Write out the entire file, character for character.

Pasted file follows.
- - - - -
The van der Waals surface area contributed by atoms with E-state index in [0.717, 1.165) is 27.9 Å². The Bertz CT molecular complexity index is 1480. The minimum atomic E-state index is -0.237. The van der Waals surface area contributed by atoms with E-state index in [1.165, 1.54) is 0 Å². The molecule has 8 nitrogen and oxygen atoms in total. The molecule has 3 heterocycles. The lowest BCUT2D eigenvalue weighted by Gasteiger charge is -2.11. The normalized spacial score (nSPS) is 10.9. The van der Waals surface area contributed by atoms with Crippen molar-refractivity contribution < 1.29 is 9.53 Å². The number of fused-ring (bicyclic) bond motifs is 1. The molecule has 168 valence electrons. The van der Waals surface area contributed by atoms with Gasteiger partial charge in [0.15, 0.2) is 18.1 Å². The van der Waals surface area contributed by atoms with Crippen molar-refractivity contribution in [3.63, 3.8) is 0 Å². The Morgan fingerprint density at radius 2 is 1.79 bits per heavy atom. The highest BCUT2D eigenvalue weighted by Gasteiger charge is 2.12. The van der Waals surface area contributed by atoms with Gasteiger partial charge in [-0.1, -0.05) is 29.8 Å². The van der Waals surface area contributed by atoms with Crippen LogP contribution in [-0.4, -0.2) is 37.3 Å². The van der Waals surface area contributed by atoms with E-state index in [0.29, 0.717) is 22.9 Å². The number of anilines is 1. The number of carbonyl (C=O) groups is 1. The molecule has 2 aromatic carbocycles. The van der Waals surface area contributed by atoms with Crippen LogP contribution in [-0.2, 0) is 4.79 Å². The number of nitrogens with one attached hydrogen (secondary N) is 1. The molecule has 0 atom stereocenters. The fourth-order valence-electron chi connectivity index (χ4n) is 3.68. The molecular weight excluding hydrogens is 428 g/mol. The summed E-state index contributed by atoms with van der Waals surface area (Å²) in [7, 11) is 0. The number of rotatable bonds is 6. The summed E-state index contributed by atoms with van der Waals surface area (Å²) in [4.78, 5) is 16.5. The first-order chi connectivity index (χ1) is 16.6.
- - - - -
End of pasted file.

The van der Waals surface area contributed by atoms with E-state index in [0.717, 1.165) is 27.9 Å². The Bertz CT molecular complexity index is 1480. The minimum atomic E-state index is -0.237. The van der Waals surface area contributed by atoms with E-state index in [1.165, 1.54) is 0 Å². The molecule has 8 nitrogen and oxygen atoms in total. The molecule has 3 heterocycles. The lowest BCUT2D eigenvalue weighted by Gasteiger charge is -2.11. The normalized spacial score (nSPS) is 10.9. The van der Waals surface area contributed by atoms with Crippen molar-refractivity contribution < 1.29 is 9.53 Å². The number of fused-ring (bicyclic) bond motifs is 1. The molecule has 168 valence electrons. The van der Waals surface area contributed by atoms with Gasteiger partial charge in [0.15, 0.2) is 18.1 Å². The van der Waals surface area contributed by atoms with Crippen molar-refractivity contribution in [3.63, 3.8) is 0 Å². The Morgan fingerprint density at radius 2 is 1.79 bits per heavy atom. The highest BCUT2D eigenvalue weighted by Gasteiger charge is 2.12. The van der Waals surface area contributed by atoms with Gasteiger partial charge in [-0.1, -0.05) is 29.8 Å². The van der Waals surface area contributed by atoms with Crippen LogP contribution in [-0.4, -0.2) is 37.3 Å². The van der Waals surface area contributed by atoms with E-state index in [0.29, 0.717) is 22.9 Å². The number of anilines is 1. The number of carbonyl (C=O) groups is 1. The molecule has 2 aromatic carbocycles. The van der Waals surface area contributed by atoms with Crippen LogP contribution in [-0.2, 0) is 4.79 Å². The number of nitrogens with one attached hydrogen (secondary N) is 1. The molecule has 0 atom stereocenters. The fourth-order valence-electron chi connectivity index (χ4n) is 3.68. The molecular weight excluding hydrogens is 428 g/mol. The summed E-state index contributed by atoms with van der Waals surface area (Å²) in [7, 11) is 0. The number of rotatable bonds is 6. The summed E-state index contributed by atoms with van der Waals surface area (Å²) in [4.78, 5) is 16.5. The first-order chi connectivity index (χ1) is 16.6.